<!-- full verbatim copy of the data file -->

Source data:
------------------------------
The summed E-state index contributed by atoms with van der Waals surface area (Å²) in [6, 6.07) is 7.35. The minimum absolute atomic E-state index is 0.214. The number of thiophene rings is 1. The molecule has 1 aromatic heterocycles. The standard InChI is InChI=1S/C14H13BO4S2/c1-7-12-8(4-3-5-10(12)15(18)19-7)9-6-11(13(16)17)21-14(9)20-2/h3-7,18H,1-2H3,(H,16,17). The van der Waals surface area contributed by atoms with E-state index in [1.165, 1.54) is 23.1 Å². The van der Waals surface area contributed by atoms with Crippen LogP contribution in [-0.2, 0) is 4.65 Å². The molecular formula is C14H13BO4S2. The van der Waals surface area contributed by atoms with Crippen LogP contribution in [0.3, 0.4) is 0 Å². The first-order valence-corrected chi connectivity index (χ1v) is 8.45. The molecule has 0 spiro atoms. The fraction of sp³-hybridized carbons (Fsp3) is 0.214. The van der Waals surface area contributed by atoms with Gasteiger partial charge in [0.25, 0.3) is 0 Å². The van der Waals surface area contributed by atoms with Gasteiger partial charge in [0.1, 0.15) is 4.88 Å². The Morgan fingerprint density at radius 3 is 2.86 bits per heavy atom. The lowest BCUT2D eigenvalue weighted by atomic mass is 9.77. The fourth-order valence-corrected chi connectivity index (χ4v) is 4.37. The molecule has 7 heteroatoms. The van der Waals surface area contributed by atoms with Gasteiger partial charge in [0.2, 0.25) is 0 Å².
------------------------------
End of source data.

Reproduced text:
The summed E-state index contributed by atoms with van der Waals surface area (Å²) in [6, 6.07) is 7.35. The minimum absolute atomic E-state index is 0.214. The number of thiophene rings is 1. The molecule has 1 aromatic heterocycles. The standard InChI is InChI=1S/C14H13BO4S2/c1-7-12-8(4-3-5-10(12)15(18)19-7)9-6-11(13(16)17)21-14(9)20-2/h3-7,18H,1-2H3,(H,16,17). The van der Waals surface area contributed by atoms with E-state index in [1.165, 1.54) is 23.1 Å². The van der Waals surface area contributed by atoms with Crippen LogP contribution in [-0.2, 0) is 4.65 Å². The molecular formula is C14H13BO4S2. The van der Waals surface area contributed by atoms with Crippen LogP contribution in [0.3, 0.4) is 0 Å². The first-order valence-corrected chi connectivity index (χ1v) is 8.45. The molecule has 0 spiro atoms. The fraction of sp³-hybridized carbons (Fsp3) is 0.214. The van der Waals surface area contributed by atoms with Gasteiger partial charge in [0.25, 0.3) is 0 Å². The van der Waals surface area contributed by atoms with Gasteiger partial charge in [0.1, 0.15) is 4.88 Å². The Morgan fingerprint density at radius 3 is 2.86 bits per heavy atom. The lowest BCUT2D eigenvalue weighted by atomic mass is 9.77. The fourth-order valence-corrected chi connectivity index (χ4v) is 4.37. The molecule has 7 heteroatoms. The van der Waals surface area contributed by atoms with Gasteiger partial charge in [0.2, 0.25) is 0 Å².